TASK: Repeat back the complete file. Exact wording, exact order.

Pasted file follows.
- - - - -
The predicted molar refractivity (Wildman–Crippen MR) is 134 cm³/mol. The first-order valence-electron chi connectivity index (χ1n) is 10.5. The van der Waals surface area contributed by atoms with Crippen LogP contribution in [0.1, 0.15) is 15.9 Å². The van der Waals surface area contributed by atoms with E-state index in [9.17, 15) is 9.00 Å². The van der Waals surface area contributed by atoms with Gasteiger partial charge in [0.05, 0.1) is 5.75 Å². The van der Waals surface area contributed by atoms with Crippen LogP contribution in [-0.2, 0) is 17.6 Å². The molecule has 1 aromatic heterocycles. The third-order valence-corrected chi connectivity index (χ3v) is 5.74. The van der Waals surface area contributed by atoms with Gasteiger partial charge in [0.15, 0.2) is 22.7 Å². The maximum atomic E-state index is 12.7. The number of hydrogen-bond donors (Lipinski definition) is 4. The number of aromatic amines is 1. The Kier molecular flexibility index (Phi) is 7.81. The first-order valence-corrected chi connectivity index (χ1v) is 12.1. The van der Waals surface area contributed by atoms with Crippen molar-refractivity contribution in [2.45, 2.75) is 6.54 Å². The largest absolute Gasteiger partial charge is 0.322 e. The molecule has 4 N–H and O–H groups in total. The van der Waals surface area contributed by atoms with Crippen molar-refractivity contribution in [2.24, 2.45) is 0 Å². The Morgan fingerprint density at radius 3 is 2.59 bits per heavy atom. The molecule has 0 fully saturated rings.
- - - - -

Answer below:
The predicted molar refractivity (Wildman–Crippen MR) is 134 cm³/mol. The first-order valence-electron chi connectivity index (χ1n) is 10.5. The van der Waals surface area contributed by atoms with Crippen LogP contribution in [0.1, 0.15) is 15.9 Å². The van der Waals surface area contributed by atoms with E-state index in [9.17, 15) is 9.00 Å². The van der Waals surface area contributed by atoms with Gasteiger partial charge in [0.05, 0.1) is 5.75 Å². The van der Waals surface area contributed by atoms with Crippen LogP contribution in [-0.2, 0) is 17.6 Å². The molecule has 1 aromatic heterocycles. The third-order valence-corrected chi connectivity index (χ3v) is 5.74. The van der Waals surface area contributed by atoms with Gasteiger partial charge in [0.15, 0.2) is 22.7 Å². The maximum atomic E-state index is 12.7. The number of hydrogen-bond donors (Lipinski definition) is 4. The number of aromatic amines is 1. The Kier molecular flexibility index (Phi) is 7.81. The first-order valence-corrected chi connectivity index (χ1v) is 12.1. The van der Waals surface area contributed by atoms with Crippen molar-refractivity contribution in [2.45, 2.75) is 6.54 Å². The largest absolute Gasteiger partial charge is 0.322 e. The molecule has 4 N–H and O–H groups in total. The van der Waals surface area contributed by atoms with Crippen molar-refractivity contribution in [2.24, 2.45) is 0 Å². The Morgan fingerprint density at radius 3 is 2.59 bits per heavy atom. The molecule has 0 fully saturated rings.